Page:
A Tale of Two Threads

 

Here is an email I received recently from Carles, with an interesting but difficult problem with his Vitus bike:

“I recently ended up in your website, which I found super useful. I had the bad luck of ending up with a vitus with italian threaded BB but french threaded fork steerer.
When I discovered that the BB was Italian threaded I purchased an italian threaded headset, which initially fitted quite OK (did not notice anything weird). However, several months later it started to get loose and unscrewed quite frequently. Then I realised about my mistake and replace the headset with a french threaded one.
Unfortunately it was too late and the thread grooves were already gone. Hence I bought the same fork (Vitus 979 one) second hand. The only caveat is that the steerer is longer and I need to extend the thread.
 
Can you do this job? or alternatively, do you know any workshop where it could be done?
All the best,
Carles”

 

 

 

The 40 Year Old Problem

 

Carles’ issue is not so dissimilar to the one I had with a Jacotey fork steerer problem. In my case, I approached my local framebuilder who coud only recommend cutting the steerer and replacing it with one cut with a standard thread. It is a problem that really requires expert help, as very few people will have the 40 year old tools to retap or lengthen old French threads. A standard headset on a French steerer tube wont thread on properly, and an Italian headet will feel loose, even if not at first.

 

A French Threaded Locknut on a Standard Steerer

 

Problem Unsolved

 

It’s really strange to find a bike with a French threaded steerer and an Italian threaded bottom bracket. Yet, these things do happen. One of the caveats of buying an old French bike is always being aware of the condition of the threads. But it’s unlikely you’ll find damaged threads until you need to swap something or upgrade a part, and it’s only then that you are faced with a major problem. Who can retap or replace your damaged French threads?

 

 

Bikes Shops No Help

 

Most bike shops should have the tools to retap your standard threaded steerer ( for example the Park tool FTS-1 ), cutting 1-1/8 and 1-1/4 threads with relative ease. However, very, very few will have the French equivalent, because the old French steerers were of a slightly different size and thread: 25mm instead of 25.4mm, and 24tpi threading instead of 25.4tpi. These French steerers went obselete after 1982, so good luck in finding the tool, and even worse, finding an obliging bike shop or even frame builder.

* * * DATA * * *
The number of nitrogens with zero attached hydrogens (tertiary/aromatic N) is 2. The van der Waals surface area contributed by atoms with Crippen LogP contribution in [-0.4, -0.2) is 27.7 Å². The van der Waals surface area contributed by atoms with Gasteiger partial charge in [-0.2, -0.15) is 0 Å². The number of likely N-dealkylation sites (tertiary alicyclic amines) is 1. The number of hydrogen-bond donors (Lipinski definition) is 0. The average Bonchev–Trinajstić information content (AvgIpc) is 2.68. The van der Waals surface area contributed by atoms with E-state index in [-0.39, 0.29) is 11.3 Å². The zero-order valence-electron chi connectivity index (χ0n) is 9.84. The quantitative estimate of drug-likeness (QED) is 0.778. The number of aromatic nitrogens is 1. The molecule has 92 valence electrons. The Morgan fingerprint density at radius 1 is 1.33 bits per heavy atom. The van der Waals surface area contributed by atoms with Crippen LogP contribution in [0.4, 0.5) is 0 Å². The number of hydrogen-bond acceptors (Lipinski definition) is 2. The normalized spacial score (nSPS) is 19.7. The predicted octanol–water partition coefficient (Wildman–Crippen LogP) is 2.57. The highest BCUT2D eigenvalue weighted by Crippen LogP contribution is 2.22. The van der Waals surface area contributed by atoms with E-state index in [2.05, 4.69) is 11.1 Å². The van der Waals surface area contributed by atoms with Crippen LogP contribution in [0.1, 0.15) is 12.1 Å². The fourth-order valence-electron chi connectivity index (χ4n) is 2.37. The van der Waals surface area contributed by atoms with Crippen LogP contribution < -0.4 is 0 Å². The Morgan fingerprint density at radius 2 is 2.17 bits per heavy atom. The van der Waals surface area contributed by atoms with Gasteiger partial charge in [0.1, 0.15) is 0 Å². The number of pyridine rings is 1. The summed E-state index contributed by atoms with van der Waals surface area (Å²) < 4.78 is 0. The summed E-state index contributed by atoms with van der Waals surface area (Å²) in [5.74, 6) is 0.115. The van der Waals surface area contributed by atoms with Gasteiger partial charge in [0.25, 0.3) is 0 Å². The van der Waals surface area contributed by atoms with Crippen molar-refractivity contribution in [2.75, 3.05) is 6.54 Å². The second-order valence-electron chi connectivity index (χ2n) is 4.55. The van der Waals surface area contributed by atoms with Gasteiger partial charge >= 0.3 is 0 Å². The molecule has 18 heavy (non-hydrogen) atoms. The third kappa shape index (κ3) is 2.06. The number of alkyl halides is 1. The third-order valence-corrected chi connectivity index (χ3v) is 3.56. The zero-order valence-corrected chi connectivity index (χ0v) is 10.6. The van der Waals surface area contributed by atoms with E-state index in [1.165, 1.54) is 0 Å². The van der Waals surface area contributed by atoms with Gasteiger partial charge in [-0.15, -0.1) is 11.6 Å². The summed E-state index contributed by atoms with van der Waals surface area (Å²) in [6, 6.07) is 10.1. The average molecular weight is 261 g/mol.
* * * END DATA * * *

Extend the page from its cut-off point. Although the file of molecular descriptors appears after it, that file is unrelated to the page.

The VAR 40 B

 

The tool all vintage French bike owners need in their tool box is a Var 40 B, which was the proper tool for cutting French steerer threads. I have seen a couple on Ebay this week, one in Spain for a princely sum, and the other incomplete, with just the handle and not the die. I also found a NOS or custom built 25mm die for sale, which could perhaps fit into the Park Tool handle or just as well not. All three examples are costly, but it would be so good to own a Var 40 B. I even wrote to a few die makers, but a custom-made die, a one-off, looked costly.

 

 

Var to Do

 

I trawled through some French classifieds for a good while, and did actually find a VAR 40 B in good condition, complete and useable. If fact, the seller also offered me a VAR 34, a head race press tool. In French it is called un Presse Cuvette De Direction. He offered me them both for half the price of those examples I mentioned on Ebay, but with the condition that he sent them to a French address. Damn. I did have one, but not anymore.

 

The Keyway

 

Solutions

 

I don’t know if there are some French bike shops or frame builders out there that can still do this job, but I’m sure there can’t be many anywhere in the world. If you don’t own the tool, then I can only imagine the solution would be to replace the forks for a pair of standard threaded ones. A new headset will be required, too, as the French headsets naturally won’t work and also have a keyway built in. It really could be worth investing in a VAR 40 B if you can find one, because without the tool, there’s no solution to the problem.

 

 

Update

 

Carles wrote to me recently and informed me that he has found a workshop in Spain which can extend his threads and enable him, therefore, to keep his Vitus fork. He has sent his forks to BCIMAX, which is a shop that specialises in vintage bikes and is based in Barcelona. That’s a very satisfying ending to a problem that could have nobbled a great bike project. The workshop can be contacted here: https://www.facebook.com/Bcimax/

 

Here are a couple of pictured of Carle’s lovely bike:

 

 

 

 

 

 

 

 

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